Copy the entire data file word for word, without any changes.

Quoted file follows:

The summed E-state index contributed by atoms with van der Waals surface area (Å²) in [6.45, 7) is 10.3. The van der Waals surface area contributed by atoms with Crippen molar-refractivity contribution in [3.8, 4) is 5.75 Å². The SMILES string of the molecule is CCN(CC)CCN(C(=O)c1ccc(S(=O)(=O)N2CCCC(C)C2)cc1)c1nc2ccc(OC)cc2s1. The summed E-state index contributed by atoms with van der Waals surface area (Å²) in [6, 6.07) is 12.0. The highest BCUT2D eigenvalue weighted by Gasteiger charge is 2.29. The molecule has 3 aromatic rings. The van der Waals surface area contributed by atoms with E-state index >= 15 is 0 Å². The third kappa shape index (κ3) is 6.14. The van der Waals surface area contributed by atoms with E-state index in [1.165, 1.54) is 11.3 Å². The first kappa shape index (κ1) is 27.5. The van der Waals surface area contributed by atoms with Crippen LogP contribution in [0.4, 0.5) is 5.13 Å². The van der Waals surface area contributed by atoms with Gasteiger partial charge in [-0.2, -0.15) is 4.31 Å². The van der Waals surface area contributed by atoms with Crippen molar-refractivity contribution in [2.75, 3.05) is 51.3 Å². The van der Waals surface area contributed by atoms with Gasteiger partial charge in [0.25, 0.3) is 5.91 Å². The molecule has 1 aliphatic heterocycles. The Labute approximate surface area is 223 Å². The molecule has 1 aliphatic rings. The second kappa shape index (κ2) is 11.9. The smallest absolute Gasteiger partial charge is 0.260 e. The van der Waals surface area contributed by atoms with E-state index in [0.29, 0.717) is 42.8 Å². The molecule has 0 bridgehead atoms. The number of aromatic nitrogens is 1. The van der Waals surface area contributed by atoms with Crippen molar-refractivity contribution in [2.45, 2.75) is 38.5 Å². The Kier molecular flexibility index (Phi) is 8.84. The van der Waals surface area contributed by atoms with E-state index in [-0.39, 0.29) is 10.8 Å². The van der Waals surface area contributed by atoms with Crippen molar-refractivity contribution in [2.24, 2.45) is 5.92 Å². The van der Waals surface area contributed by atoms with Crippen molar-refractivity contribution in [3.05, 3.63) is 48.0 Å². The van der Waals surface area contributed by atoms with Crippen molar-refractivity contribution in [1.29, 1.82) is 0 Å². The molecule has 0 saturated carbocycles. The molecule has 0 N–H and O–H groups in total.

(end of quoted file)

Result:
The summed E-state index contributed by atoms with van der Waals surface area (Å²) in [6.45, 7) is 10.3. The van der Waals surface area contributed by atoms with Crippen molar-refractivity contribution in [3.8, 4) is 5.75 Å². The SMILES string of the molecule is CCN(CC)CCN(C(=O)c1ccc(S(=O)(=O)N2CCCC(C)C2)cc1)c1nc2ccc(OC)cc2s1. The summed E-state index contributed by atoms with van der Waals surface area (Å²) in [6, 6.07) is 12.0. The highest BCUT2D eigenvalue weighted by Gasteiger charge is 2.29. The molecule has 3 aromatic rings. The van der Waals surface area contributed by atoms with E-state index >= 15 is 0 Å². The third kappa shape index (κ3) is 6.14. The van der Waals surface area contributed by atoms with E-state index in [1.165, 1.54) is 11.3 Å². The first kappa shape index (κ1) is 27.5. The van der Waals surface area contributed by atoms with Crippen LogP contribution in [0.4, 0.5) is 5.13 Å². The van der Waals surface area contributed by atoms with Gasteiger partial charge in [-0.2, -0.15) is 4.31 Å². The van der Waals surface area contributed by atoms with Crippen molar-refractivity contribution in [2.75, 3.05) is 51.3 Å². The van der Waals surface area contributed by atoms with Gasteiger partial charge in [0.25, 0.3) is 5.91 Å². The molecule has 1 aliphatic heterocycles. The Labute approximate surface area is 223 Å². The molecule has 1 aliphatic rings. The second kappa shape index (κ2) is 11.9. The smallest absolute Gasteiger partial charge is 0.260 e. The van der Waals surface area contributed by atoms with E-state index in [0.29, 0.717) is 42.8 Å². The molecule has 0 bridgehead atoms. The number of aromatic nitrogens is 1. The van der Waals surface area contributed by atoms with Crippen molar-refractivity contribution in [2.45, 2.75) is 38.5 Å². The Kier molecular flexibility index (Phi) is 8.84. The van der Waals surface area contributed by atoms with E-state index in [-0.39, 0.29) is 10.8 Å². The van der Waals surface area contributed by atoms with Crippen molar-refractivity contribution in [2.24, 2.45) is 5.92 Å². The van der Waals surface area contributed by atoms with Crippen molar-refractivity contribution in [3.05, 3.63) is 48.0 Å². The van der Waals surface area contributed by atoms with Crippen molar-refractivity contribution in [1.29, 1.82) is 0 Å². The molecule has 0 saturated carbocycles. The molecule has 0 N–H and O–H groups in total.